Self-driving vehicles are becoming increasingly common across the United States. Many cities feature numerous self-driving cars, and companies are making advancements in technology to increase the availability of autopilot cars. Although these technological advancements are exciting, self-driving cars are far from perfect.
Some errors that occur with autopilot cars can cause traffic accidents, which raises the question, “Who’s responsible in the event of a self-driving car accident?” The answer to that question is evolving as self-driving cars become more common, but previous cases offer helpful indicators of what you can expect if you experience a wreck that involves an autopilot car.
Currently, the liability of self-driving car accidents is placed on the company that manufactured the vehicle, assuming the self-driving car caused the wreck rather than human error. For example, there have been incidents involving Tesla’s autopilot vehicles causing traffic accidents because of flaws with the vehicles’ sensors. Several lawsuits have been brought against Tesla this year alone. Most lawsuits against developers of self-driving cars have settled rather than gone to court.
Some states already have laws governing self-driving vehicles, and plaintiffs in these states have the option of suing different parties who are potentially at fault for a self-driving car accident. Plaintiffs can sue companies that created the autopilot technology, the vehicle manufacturer, and the company that installed the technology into the vehicle. Additionally, plaintiffs can also sue the person who was sitting behind the wheel of the self-driving car. Although plaintiffs have options when it comes to suing for damages and personal injuries, some states limit the number of parties that a plaintiff can sue.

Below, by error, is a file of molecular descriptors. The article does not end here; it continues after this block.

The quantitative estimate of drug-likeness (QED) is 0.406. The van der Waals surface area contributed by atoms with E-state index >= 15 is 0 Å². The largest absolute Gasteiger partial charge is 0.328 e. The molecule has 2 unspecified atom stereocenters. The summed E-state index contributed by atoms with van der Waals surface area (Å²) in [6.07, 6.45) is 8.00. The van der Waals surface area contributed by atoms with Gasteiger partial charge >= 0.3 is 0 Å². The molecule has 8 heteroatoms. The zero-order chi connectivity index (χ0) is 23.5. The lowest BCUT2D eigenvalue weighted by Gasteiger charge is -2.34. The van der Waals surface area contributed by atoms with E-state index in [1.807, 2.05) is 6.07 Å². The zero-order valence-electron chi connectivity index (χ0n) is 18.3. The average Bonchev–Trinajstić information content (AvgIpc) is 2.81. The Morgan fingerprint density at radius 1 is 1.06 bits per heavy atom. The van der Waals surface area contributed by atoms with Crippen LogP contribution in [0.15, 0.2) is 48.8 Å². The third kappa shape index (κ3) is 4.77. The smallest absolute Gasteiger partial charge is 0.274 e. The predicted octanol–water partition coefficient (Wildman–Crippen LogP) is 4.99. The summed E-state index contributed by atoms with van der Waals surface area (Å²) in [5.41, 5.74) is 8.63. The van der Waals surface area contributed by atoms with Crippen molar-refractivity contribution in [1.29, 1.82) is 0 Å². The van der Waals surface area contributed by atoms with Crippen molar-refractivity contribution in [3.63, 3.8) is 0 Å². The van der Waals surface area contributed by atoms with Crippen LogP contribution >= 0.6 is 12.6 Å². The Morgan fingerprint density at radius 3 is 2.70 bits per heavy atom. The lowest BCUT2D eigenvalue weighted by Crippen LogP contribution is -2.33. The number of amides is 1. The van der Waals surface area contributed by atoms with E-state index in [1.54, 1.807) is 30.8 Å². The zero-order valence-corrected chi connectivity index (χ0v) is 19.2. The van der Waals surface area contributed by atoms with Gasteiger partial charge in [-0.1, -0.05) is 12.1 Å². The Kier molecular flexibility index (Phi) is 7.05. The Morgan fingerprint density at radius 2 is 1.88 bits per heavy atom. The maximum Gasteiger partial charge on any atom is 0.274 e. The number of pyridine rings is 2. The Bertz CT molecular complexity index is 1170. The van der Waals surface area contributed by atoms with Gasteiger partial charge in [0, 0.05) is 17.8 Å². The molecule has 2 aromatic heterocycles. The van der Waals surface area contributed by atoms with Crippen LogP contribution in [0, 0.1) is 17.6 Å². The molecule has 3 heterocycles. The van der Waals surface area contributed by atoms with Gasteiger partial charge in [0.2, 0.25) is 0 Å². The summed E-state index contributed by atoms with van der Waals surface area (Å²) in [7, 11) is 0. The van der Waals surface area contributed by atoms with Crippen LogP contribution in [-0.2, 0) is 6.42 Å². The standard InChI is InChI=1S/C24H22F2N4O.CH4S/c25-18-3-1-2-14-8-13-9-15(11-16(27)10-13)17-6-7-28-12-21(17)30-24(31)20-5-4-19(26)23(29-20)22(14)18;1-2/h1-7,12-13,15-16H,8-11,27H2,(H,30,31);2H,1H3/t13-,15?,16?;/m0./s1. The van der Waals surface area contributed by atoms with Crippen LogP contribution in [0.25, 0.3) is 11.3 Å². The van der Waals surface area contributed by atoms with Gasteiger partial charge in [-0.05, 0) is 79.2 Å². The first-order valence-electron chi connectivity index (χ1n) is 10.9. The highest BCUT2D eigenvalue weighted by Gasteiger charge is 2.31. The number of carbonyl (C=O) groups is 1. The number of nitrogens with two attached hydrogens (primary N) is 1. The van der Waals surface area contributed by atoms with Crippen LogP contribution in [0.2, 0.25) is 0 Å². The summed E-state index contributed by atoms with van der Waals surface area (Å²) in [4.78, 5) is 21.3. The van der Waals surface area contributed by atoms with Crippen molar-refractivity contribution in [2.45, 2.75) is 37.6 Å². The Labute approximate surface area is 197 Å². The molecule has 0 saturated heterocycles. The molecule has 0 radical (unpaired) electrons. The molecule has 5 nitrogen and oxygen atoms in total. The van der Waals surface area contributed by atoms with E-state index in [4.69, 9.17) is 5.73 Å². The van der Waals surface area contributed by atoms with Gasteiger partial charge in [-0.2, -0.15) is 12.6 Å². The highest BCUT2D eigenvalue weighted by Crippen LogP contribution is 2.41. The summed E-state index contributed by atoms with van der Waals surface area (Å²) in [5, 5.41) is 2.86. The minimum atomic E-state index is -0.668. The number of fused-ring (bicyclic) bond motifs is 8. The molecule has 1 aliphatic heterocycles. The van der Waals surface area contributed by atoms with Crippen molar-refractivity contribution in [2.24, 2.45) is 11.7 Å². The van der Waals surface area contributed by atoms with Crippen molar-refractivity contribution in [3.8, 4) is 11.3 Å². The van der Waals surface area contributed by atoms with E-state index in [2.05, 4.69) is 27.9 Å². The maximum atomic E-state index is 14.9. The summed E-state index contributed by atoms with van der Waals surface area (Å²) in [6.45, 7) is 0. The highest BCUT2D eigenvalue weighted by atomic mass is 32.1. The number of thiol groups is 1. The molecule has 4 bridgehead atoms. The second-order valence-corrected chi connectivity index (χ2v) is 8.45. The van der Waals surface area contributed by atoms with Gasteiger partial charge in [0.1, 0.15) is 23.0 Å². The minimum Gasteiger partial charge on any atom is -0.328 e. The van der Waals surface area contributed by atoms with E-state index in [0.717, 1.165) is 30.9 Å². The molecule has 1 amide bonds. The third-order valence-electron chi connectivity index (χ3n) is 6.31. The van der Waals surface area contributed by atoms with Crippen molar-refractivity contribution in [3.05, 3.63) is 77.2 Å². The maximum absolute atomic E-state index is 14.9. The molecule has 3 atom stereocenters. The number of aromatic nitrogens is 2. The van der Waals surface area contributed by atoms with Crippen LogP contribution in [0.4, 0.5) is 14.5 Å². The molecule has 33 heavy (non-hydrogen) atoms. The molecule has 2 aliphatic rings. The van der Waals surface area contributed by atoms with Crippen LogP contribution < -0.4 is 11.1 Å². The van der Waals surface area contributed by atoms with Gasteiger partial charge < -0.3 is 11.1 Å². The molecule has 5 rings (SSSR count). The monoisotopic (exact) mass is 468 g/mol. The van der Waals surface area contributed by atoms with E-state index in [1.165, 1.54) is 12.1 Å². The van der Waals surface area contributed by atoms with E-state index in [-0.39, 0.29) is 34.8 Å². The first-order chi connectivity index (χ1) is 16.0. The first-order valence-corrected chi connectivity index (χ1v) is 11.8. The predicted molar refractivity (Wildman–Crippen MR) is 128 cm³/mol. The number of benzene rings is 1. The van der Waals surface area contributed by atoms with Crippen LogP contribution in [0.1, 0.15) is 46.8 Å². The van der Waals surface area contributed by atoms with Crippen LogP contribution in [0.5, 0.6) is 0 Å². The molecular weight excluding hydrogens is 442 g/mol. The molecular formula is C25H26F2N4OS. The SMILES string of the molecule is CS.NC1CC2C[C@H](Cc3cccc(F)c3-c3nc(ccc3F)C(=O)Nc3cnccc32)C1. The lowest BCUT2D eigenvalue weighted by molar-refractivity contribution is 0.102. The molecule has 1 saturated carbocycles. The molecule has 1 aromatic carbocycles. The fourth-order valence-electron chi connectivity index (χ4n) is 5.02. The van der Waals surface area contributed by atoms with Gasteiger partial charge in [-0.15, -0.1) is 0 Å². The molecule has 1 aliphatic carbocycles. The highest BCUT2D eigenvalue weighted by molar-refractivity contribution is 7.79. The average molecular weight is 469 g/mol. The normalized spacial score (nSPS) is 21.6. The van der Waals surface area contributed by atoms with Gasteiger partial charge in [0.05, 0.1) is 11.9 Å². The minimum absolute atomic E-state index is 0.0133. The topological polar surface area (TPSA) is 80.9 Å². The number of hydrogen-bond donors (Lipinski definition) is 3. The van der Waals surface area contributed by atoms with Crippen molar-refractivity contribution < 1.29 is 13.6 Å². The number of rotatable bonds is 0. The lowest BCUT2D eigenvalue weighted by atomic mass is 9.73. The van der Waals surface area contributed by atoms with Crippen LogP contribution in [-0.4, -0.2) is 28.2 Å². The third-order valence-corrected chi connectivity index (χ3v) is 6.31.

Statistically, self-driving cars are more likely to get into a wreck than standard vehicles, but most of the time, the self-driving car accident is caused by human error rather than faulty technology. In one study of 38 traffic accidents involving self-driving cars, only one was caused by vehicle technology.
When an accident involving a self-driving vehicle occurs, human error is investigated through witnesses, police reports, and crash details. The person sitting behind the wheel of a self-driving car could be found at fault if they were distracted or impaired by drugs or alcohol. Driverless vehicles typically feature error messages informing the passenger in the driver’s seat to override autopilot in the event of an issue or an impending crash. The person who sits in the driver’s seat is responsible for paying attention to these error messages, and they could be held liable for the accident if they ignore them.
Many self-driving car accidents occur because the vehicle’s owner wasn’t paying attention to error messages indicating an issue. If you’re the owner of a self-driving car, you still need to perform due reasonable care, which is a legal term meaning that you acted as a reasonable person would, and be prepared to take over autopilot in the event of an issue.
Laws dictating self-driving vehicles and liability are evolving. We’re only at the beginning of autopilot cars, and as it becomes more commonplace, more issues and questions will arise regarding who’s liable for self-driving car wrecks. This is a complex area of the law, so you need proper legal support if you were involved in a self-driving car accident.
For expert Indiana car accident attorneys, contact Poynter & Bucheri Attorneys at Law. Legal support is critical in recovering money for damages and personal injuries sustained in a car accident, and the lawyers at Poynter & Bucheri will work tirelessly to get you the compensation you deserve from your accident. Call us at 1-800-265-9881 or click here for a free case review.